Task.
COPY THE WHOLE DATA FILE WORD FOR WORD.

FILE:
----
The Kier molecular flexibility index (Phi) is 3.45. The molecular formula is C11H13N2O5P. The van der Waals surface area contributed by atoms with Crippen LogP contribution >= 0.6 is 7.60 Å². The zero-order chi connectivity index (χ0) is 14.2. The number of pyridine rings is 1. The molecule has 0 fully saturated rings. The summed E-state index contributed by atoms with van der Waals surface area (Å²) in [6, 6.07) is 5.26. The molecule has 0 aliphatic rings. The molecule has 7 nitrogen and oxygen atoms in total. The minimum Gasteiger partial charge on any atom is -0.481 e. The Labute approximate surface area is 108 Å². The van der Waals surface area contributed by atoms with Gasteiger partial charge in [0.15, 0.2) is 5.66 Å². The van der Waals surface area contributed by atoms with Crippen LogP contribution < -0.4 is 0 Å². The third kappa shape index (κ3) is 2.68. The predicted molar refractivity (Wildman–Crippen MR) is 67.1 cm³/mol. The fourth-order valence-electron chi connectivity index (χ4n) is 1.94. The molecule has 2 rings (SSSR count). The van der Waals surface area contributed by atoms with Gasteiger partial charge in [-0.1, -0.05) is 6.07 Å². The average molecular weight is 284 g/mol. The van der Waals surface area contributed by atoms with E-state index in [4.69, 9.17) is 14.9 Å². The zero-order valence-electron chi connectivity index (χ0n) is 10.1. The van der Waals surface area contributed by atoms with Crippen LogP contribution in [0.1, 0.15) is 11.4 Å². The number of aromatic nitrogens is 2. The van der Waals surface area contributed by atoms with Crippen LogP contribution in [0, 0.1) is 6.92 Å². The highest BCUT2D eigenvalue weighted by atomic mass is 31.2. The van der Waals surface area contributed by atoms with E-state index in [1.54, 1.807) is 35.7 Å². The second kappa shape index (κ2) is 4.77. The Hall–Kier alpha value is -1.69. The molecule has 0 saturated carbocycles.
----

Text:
The Kier molecular flexibility index (Phi) is 3.45. The molecular formula is C11H13N2O5P. The van der Waals surface area contributed by atoms with Crippen LogP contribution >= 0.6 is 7.60 Å². The zero-order chi connectivity index (χ0) is 14.2. The number of pyridine rings is 1. The molecule has 0 fully saturated rings. The summed E-state index contributed by atoms with van der Waals surface area (Å²) in [6, 6.07) is 5.26. The molecule has 0 aliphatic rings. The molecule has 7 nitrogen and oxygen atoms in total. The minimum Gasteiger partial charge on any atom is -0.481 e. The Labute approximate surface area is 108 Å². The van der Waals surface area contributed by atoms with Gasteiger partial charge in [0.15, 0.2) is 5.66 Å². The van der Waals surface area contributed by atoms with Crippen LogP contribution < -0.4 is 0 Å². The third kappa shape index (κ3) is 2.68. The predicted molar refractivity (Wildman–Crippen MR) is 67.1 cm³/mol. The fourth-order valence-electron chi connectivity index (χ4n) is 1.94. The molecule has 2 rings (SSSR count). The van der Waals surface area contributed by atoms with Gasteiger partial charge in [-0.1, -0.05) is 6.07 Å². The average molecular weight is 284 g/mol. The van der Waals surface area contributed by atoms with E-state index in [4.69, 9.17) is 14.9 Å². The zero-order valence-electron chi connectivity index (χ0n) is 10.1. The van der Waals surface area contributed by atoms with Crippen LogP contribution in [0.1, 0.15) is 11.4 Å². The number of aromatic nitrogens is 2. The van der Waals surface area contributed by atoms with Crippen LogP contribution in [0, 0.1) is 6.92 Å². The highest BCUT2D eigenvalue weighted by atomic mass is 31.2. The van der Waals surface area contributed by atoms with E-state index in [1.54, 1.807) is 35.7 Å². The second kappa shape index (κ2) is 4.77. The Hall–Kier alpha value is -1.69. The molecule has 0 saturated carbocycles.